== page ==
Jim Harbaugh is one of the best football coaches at any level in the country. Few would argue differently. In fact, a few may even argue that he is one of the top coaches at any level in any sport. He has firmly placed his imprint on not only the San Francisco 49ers, but the entire Niners fan base as well. Truth be told, he's turning into a major icon in the Bay Area sporting landscape.
But what else is Harbaugh turning into? We already know what he is, to a certain extent. He's a brilliant strategist and an incredible teacher, but he's also a great motivator and he seems to instill much of that motivation with a personality that is intense, but is also quick to take affront at the slightest quip. Harbaugh likes to create enemies and issues to use as fodder for his team. It works and his ability to motivate a team and create a cohesive unit focused on winning is unparalleled in the NFL, but sometimes he borders on absurdity.
Harbaugh's history is one that suggests he likes to play the victim card fast and loose. His run-ins with Mike Ditka during his playing days in Chicago are well-documented. He also had a flareup with Dave Wannstedt after he ousted Harbaugh from Chicago following the 1993 season. I don't doubt that Harbaugh took extra pleasure in crushing the trachea of Wannstedt's defense last week against the Bills.
After former Bills quarterback, Jim Kelly, publicly questioned Harbaugh's toughness during a game broadcast in 1997, Harbaugh responded by punching Kelly in the head in the middle of a hotel lobby, breaking his hand in the process. We all know about his confrontation with Jim Schwartz last year and the conspiracy theories about what motivated it.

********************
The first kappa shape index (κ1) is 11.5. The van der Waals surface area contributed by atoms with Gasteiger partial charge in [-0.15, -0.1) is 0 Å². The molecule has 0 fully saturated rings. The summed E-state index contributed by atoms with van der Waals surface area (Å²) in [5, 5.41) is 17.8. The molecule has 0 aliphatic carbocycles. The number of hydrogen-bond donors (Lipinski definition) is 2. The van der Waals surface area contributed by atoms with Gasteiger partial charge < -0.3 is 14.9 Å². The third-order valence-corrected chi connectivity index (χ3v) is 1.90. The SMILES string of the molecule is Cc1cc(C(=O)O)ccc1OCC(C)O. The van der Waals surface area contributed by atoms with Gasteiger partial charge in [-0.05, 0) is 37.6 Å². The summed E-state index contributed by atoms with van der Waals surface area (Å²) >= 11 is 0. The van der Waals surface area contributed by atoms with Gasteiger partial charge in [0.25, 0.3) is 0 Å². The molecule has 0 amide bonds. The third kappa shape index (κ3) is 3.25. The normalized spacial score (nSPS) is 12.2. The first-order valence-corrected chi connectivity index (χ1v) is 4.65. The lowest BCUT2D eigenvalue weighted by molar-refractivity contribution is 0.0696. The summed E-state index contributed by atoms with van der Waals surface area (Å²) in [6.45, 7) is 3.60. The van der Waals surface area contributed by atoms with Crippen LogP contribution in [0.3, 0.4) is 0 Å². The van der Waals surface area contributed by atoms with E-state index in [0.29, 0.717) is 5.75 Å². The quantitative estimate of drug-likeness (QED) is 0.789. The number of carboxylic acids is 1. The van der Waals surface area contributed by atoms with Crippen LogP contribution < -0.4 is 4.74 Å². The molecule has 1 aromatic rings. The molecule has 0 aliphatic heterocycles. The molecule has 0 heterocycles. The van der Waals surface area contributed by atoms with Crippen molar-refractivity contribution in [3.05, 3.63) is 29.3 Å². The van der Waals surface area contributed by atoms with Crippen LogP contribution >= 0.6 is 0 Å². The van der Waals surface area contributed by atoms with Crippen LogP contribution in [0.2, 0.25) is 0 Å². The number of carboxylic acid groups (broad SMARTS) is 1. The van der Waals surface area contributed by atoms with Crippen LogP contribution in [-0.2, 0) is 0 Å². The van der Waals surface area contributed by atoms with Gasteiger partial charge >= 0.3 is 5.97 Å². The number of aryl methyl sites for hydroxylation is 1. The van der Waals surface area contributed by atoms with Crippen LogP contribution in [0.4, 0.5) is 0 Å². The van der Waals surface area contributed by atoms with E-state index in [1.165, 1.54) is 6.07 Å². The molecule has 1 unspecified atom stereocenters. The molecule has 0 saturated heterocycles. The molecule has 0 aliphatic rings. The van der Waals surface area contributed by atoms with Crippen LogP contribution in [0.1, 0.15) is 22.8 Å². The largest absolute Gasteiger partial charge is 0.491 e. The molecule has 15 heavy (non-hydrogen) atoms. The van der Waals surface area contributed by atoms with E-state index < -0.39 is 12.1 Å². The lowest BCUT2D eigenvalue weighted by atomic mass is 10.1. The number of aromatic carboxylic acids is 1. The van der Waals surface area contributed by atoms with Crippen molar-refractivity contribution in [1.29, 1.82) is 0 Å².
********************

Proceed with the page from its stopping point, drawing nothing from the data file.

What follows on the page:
Harbaugh went for a 4th and three conversion against Tampa Bay last year with a 42-point lead, just a few minutes left in the game and a field goal well within reach for who knows what reason. He went for a two-point conversion against USC while at Stanford, despite being up by a score of 55-21 with less than a minute left. Harbaugh had some vague, ambiguous problem with Pete Carroll, or perhaps just USC in general, and got revenge for whatever perceived crime had been committed against him.
And now we have Harbaugh jumping to the defense of Justin Smith in response to New York Giants offensive coordinator, Kevin Gilbride. Gilbride openly accused Smith of holding on every play and "getting away with murder", which isn't a classy thing to say by any means.
But Harbaugh's response was typical. Here are some of the adjectives he used to describe Gilbride's accusations: outrageous, incendiary, absurd, irrational. He also accused the Giants' staff of trying to influence officiating in the game this Sunday.
The legend of Jim Harbaugh is growing, but it is growing on the backs of episodes where he's basically flipped out and responded to a proverbial punch in the nose with a sledgehammer to the parietal bone. The Harbaugh legend is equally borne on the backs of legitimate, almost unmatched coaching acumen, but that is edging dangerously close to taking a backseat to his extra-curricular antics, gesticulations and press releases.
Now, I understand Harbaugh jumping to the defense of Smith and it's one of the traits that endears him to his players. But as inappropriate as Gilbride's comments were, Harbaugh simply is not one to let things go. Rather than take the high road, Harbaugh jumped into the gutter bringing a fully-automatic Daewoo USAS-12 shotgun to a knife fight, as has been his modus operandi for his entire life. It's what makes him a coach that players want to move mountains for, but it could be his eventual downfall as well.